Performing economic thought: English drama and Mercantile writing, 1600-1642

Research output: Book/ReportBook

3 Scopus citations

Abstract

Provides an original account of the relationship between economic thought and early modern drama. Performing Economic Thought examines representations of economic exchange in English plays and mercantile treatises written between the chartering of the English East India Company in 1600 and the closing of the public playhouses at the outset of the English Civil War in 1642. These were crucial decades during which economic thinkers re-examined how they conceptualised and depicted commerce as a system. Adapting approaches pioneered by scholars working under the expansive rubric of Science Studies, Performing Economic Thought compares the formal features of treatises and plays, giving particular attention to those features unique to the theatrical experience (for example, the presence of props and actors' bodies and the position of the audience relative to the staged action) that allowed economic systems to be represented and conceptualised differently in the playhouse than in the printed treatise. The book argues that the representational techniques available to playwrights facilitated a more insightful exploration of economic systems than those available to economic writers. Key Features: • Reevaluates the pseudo-literary features of mercantile treatises in light of recent work in Science Studies and rhetoric of economics • Analyzes specific ways that early modern plays could produce knowledge • Outlines a dramaturgy that allows readers to appreciate non-canonical plays and reevaluate canonical ones. • Provides an account of the relationship between economic thought and drama that offers a historical perspective to modern debates about the fictionality and performativity of economic discourse.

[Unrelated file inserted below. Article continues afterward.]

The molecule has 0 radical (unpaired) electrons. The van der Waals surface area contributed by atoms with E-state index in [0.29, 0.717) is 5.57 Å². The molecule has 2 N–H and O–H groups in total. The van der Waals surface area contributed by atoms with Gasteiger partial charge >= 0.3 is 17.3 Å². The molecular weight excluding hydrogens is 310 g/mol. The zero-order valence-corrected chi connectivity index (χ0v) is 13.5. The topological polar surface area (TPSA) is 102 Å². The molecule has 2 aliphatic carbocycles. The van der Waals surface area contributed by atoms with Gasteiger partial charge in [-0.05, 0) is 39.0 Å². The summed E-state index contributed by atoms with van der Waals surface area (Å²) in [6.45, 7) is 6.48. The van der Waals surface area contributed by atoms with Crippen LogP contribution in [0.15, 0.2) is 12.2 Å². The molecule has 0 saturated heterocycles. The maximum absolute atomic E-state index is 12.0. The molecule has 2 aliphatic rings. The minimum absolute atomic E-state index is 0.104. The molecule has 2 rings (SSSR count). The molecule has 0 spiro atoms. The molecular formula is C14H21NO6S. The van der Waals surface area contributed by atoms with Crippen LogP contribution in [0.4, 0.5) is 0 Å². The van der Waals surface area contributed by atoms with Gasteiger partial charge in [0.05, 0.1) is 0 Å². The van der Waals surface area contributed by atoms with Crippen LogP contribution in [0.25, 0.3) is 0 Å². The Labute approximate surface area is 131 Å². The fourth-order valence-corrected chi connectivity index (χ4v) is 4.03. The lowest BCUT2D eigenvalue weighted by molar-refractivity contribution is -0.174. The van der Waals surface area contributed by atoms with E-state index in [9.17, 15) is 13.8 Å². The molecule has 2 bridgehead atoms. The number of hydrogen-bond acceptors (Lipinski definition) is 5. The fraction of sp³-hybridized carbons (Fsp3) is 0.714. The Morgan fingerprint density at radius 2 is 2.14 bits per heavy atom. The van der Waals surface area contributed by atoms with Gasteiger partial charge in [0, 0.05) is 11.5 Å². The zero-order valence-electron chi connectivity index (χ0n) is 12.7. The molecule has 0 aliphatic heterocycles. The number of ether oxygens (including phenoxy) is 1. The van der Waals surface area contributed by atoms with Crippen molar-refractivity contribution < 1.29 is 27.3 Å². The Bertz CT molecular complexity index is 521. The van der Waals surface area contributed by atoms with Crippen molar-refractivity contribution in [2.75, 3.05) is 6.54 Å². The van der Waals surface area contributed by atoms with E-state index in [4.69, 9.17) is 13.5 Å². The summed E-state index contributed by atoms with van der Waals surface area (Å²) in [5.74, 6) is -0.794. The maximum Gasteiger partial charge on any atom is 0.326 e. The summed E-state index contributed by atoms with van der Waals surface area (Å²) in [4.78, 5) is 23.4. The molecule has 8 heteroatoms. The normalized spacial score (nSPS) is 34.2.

Original languageEnglish (US)
PublisherEdinburgh University Press
Number of pages217
ISBN (Print)9780748684663, 9780748684656
StatePublished - Dec 1 2013

ASJC Scopus subject areas

  • Arts and Humanities(all)

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